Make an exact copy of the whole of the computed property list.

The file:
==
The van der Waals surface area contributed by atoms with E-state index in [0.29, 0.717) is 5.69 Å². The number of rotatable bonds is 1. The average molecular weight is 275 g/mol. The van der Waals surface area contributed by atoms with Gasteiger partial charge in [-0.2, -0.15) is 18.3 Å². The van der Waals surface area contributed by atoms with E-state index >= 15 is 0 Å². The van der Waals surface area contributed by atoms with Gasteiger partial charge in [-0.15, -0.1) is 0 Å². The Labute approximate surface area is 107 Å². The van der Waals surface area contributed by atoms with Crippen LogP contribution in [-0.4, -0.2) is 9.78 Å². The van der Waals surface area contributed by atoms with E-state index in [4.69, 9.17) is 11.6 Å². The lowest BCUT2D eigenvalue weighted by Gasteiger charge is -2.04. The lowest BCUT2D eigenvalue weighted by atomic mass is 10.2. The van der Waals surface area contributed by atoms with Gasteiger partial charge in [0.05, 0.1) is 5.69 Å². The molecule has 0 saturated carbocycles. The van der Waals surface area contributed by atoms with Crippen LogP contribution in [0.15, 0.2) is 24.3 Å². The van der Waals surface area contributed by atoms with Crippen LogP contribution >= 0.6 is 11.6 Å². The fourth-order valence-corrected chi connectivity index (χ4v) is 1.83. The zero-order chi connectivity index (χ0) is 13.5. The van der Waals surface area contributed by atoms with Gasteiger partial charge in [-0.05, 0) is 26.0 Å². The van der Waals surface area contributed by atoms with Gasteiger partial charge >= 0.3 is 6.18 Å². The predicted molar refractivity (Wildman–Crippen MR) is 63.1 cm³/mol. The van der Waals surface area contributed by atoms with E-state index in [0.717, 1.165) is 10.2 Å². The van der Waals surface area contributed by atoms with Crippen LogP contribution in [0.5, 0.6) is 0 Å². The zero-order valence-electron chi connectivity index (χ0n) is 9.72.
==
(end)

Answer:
The van der Waals surface area contributed by atoms with E-state index in [0.29, 0.717) is 5.69 Å². The number of rotatable bonds is 1. The average molecular weight is 275 g/mol. The van der Waals surface area contributed by atoms with Gasteiger partial charge in [-0.2, -0.15) is 18.3 Å². The van der Waals surface area contributed by atoms with E-state index >= 15 is 0 Å². The van der Waals surface area contributed by atoms with Gasteiger partial charge in [-0.15, -0.1) is 0 Å². The Labute approximate surface area is 107 Å². The van der Waals surface area contributed by atoms with Crippen LogP contribution in [-0.4, -0.2) is 9.78 Å². The van der Waals surface area contributed by atoms with E-state index in [4.69, 9.17) is 11.6 Å². The lowest BCUT2D eigenvalue weighted by Gasteiger charge is -2.04. The lowest BCUT2D eigenvalue weighted by atomic mass is 10.2. The van der Waals surface area contributed by atoms with Gasteiger partial charge in [0.05, 0.1) is 5.69 Å². The molecule has 0 saturated carbocycles. The van der Waals surface area contributed by atoms with Crippen LogP contribution in [0.15, 0.2) is 24.3 Å². The van der Waals surface area contributed by atoms with Crippen LogP contribution >= 0.6 is 11.6 Å². The fourth-order valence-corrected chi connectivity index (χ4v) is 1.83. The zero-order chi connectivity index (χ0) is 13.5. The van der Waals surface area contributed by atoms with Gasteiger partial charge in [-0.05, 0) is 26.0 Å². The van der Waals surface area contributed by atoms with Gasteiger partial charge >= 0.3 is 6.18 Å². The predicted molar refractivity (Wildman–Crippen MR) is 63.1 cm³/mol. The van der Waals surface area contributed by atoms with E-state index in [0.717, 1.165) is 10.2 Å². The van der Waals surface area contributed by atoms with Crippen LogP contribution in [0.5, 0.6) is 0 Å². The zero-order valence-electron chi connectivity index (χ0n) is 9.72.